A reliable source has told Deep State Nation that conservative dirty trickster James O’Keefe is targeting the Doug Jones campaign for US Senate with the help of Ashley Edwards, a longtime Republican operative in Alabama.
The report gained credibility when AL.com reporter Kyle Whitmire indicated on Twitter that he had heard similar reports about O’Keefe’s Project Veritas coming to Alabama in recent days.
I was warned about this earlier this week. https://t.co/FaE7jH5m43
— Kyle Whitmire (@WarOnDumb) December 1, 2017
This week, The Washington Post exposed an O’Keefe scheme to discredit the paper’s reporting on allegations of sexual misconduct by Jones’s opponent Roy Moore. O’Keefe had sent a woman named Jaime Phillips to approach the reporters with a false story about being impregnated by Moore when she was 15.
Ashley Edwards has not been linked to Project Veritas before now, but she has a background in right wing politics. On her Facebook, it is apparent that Edwards favors conservative politicians and considers herself a Rand Paul libertarian. She lists her employer as Forward Focus Media, “a strategic web consulting firm with offices in Atlanta, GA and Birmingham, AL” according to their website.
It is not clear that the company is still operating. Their Facebook page has not been updated since 2013, and an employee who is still featured at the Forward Focus LLC website tells Deep State Nation that they have not worked with the company in years.
Nevertheless, Forward Focus has enjoyed prominent clients in the past. Edwards, a web development specialist, seems to have helped create former GOP congressman Joe Scarborough’s book sales website, for example.
The company also built a campaign website for Scott Beason, a former state senator who was behind Alabama’s 2011 immigration bill. Now a talk show host, Beason recently gave Moore a platform to deny the Washington Post reporting and make empty lawsuit threats against his accusers.
Forward Focus created a website for Moore’s primary opponent Luther Strange when he ran for state Attorney General in 2012. Tim James, the failed 2010 gubernatorial candidate who made a national sensation with his weird commercial demanding that driver’s license applicants speak English, was also a client.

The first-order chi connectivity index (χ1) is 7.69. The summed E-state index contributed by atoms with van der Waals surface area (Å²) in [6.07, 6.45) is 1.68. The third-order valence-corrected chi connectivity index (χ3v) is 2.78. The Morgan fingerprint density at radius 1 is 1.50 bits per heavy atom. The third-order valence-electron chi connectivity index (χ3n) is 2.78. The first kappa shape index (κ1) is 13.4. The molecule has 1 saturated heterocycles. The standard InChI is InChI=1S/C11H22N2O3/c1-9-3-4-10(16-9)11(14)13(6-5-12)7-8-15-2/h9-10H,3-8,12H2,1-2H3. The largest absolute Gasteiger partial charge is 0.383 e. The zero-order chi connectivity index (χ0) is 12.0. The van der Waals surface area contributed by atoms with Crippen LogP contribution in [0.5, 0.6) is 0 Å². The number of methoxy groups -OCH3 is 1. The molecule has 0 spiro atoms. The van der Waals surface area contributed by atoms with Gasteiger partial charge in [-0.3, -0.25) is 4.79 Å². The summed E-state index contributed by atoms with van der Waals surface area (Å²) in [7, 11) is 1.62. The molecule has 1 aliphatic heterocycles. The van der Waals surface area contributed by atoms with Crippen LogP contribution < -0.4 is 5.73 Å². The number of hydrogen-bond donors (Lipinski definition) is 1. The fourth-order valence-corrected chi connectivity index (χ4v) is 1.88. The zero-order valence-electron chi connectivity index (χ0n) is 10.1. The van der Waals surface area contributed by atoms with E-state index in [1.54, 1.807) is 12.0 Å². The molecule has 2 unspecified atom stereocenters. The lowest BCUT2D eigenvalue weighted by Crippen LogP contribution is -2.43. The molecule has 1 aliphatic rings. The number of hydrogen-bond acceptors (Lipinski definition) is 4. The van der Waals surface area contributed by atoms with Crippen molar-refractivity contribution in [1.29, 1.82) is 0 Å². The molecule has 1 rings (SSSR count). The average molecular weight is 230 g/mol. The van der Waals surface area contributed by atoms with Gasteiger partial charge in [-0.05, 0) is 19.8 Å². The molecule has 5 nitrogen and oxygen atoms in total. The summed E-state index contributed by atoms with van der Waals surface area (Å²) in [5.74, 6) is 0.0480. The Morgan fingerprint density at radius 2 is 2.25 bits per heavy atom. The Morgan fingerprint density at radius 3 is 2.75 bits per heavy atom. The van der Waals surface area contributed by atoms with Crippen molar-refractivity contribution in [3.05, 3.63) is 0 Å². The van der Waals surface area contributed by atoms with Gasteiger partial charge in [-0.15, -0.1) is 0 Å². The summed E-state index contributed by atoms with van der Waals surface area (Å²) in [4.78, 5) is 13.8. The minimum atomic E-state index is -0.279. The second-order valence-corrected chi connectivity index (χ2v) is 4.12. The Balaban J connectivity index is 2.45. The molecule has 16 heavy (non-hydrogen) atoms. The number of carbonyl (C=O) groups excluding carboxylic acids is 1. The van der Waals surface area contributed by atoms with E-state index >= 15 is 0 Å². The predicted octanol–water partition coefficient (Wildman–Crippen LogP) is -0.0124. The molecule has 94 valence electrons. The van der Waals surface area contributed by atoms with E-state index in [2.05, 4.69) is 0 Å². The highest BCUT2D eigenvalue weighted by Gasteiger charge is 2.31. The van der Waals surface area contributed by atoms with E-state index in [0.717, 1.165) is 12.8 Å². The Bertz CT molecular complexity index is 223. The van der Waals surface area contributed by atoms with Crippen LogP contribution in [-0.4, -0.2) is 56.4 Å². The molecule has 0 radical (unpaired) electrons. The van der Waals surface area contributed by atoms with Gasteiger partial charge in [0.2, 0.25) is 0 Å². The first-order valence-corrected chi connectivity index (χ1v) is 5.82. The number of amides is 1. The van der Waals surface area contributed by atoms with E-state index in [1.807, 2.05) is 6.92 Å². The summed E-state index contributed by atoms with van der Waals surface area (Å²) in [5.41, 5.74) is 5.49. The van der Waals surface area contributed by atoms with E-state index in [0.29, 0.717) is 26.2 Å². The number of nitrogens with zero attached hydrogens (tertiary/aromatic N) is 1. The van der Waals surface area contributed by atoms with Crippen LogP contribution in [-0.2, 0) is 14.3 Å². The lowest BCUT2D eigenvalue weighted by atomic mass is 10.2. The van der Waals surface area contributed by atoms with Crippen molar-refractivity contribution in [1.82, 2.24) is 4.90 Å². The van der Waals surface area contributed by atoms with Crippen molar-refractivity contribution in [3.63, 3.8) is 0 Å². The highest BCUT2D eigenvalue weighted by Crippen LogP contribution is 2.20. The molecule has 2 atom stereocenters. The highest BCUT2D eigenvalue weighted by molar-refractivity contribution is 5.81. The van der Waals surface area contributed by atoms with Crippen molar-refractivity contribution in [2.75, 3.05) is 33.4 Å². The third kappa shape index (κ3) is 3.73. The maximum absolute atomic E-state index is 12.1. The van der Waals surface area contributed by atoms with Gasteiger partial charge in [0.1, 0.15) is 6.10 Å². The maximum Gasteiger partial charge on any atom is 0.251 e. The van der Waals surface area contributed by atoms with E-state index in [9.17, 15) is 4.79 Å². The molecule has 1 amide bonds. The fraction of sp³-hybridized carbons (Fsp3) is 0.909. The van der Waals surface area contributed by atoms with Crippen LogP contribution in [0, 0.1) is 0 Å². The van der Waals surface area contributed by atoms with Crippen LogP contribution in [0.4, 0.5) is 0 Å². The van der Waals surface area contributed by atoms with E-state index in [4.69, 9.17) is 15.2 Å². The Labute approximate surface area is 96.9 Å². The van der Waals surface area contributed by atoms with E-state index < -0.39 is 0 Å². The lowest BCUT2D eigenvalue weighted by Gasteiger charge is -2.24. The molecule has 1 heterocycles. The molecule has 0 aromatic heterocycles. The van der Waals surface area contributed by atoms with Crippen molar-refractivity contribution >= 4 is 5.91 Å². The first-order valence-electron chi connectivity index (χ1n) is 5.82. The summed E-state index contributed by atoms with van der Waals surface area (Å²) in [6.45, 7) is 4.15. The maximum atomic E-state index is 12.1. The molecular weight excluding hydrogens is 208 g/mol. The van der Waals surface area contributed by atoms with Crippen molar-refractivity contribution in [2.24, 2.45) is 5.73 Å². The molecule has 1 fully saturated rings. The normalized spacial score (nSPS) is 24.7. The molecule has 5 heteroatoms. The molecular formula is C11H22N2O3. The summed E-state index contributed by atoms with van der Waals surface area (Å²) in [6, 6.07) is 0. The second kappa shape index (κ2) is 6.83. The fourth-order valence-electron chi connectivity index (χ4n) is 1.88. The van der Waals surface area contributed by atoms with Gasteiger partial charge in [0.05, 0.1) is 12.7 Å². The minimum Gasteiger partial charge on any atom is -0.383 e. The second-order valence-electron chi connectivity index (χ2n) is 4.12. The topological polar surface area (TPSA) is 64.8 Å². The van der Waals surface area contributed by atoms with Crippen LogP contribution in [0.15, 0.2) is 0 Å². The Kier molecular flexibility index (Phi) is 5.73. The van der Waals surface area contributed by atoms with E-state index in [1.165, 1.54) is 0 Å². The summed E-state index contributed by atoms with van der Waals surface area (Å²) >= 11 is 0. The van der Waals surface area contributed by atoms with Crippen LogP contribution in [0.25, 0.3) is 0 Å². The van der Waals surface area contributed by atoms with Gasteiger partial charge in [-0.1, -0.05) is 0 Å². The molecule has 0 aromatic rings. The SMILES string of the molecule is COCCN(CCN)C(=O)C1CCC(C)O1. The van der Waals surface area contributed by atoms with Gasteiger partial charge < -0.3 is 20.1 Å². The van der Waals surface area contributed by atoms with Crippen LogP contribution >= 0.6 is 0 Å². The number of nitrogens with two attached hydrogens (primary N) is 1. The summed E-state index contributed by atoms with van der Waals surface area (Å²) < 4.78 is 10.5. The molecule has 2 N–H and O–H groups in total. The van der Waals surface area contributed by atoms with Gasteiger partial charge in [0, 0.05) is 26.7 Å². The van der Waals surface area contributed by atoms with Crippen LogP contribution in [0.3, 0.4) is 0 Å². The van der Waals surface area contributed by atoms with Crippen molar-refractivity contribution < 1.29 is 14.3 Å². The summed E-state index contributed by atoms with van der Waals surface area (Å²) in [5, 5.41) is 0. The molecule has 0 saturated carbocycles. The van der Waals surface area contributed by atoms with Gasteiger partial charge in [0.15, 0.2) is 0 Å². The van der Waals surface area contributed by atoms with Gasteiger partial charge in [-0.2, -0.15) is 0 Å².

O’Keefe, who pleaded guilty to a misdemeanor charge when he was caught attempting to wiretap US Sen. Mary Landrieu’s office in 2010, was recently informed by the New York state attorney general that his fundraising license is at risk because Project Veritas failed to disclose the conviction. That isn’t slowing him down, however, and neither is his fresh embarrassment by the Washington Post.
In fact, the provocateur told students at Southern Methodist University on Wednesday night that “I think in many ways being hated is a sign of respect.”
The O’Keefe style can be distilled down to ‘weird people with weird questions.’ Generally, undercover operatives approach low-level staffers with odd requests or display unusual behavior. Virtually everyone who has encountered O’Keefe or one of his minions describes the strange sensation that something was a little off.
Nevertheless, O’Keefe depends on the natural desire of unassuming people to be helpful and agreeable. The resulting hidden camera video is then edited to remove context and create the appearance of impropriety where none exists.
People who suspect they have encountered an O’Keefe operative are advised to decline or defer any requests they make, to ask them whether they are filming, and to take photos of them.
If you encounter James O’Keefe in the course of Democratic or progressive social organizing, ask him politely to leave and then call the police if he refuses.
Queries to the Jones campaign were not answered before press time.
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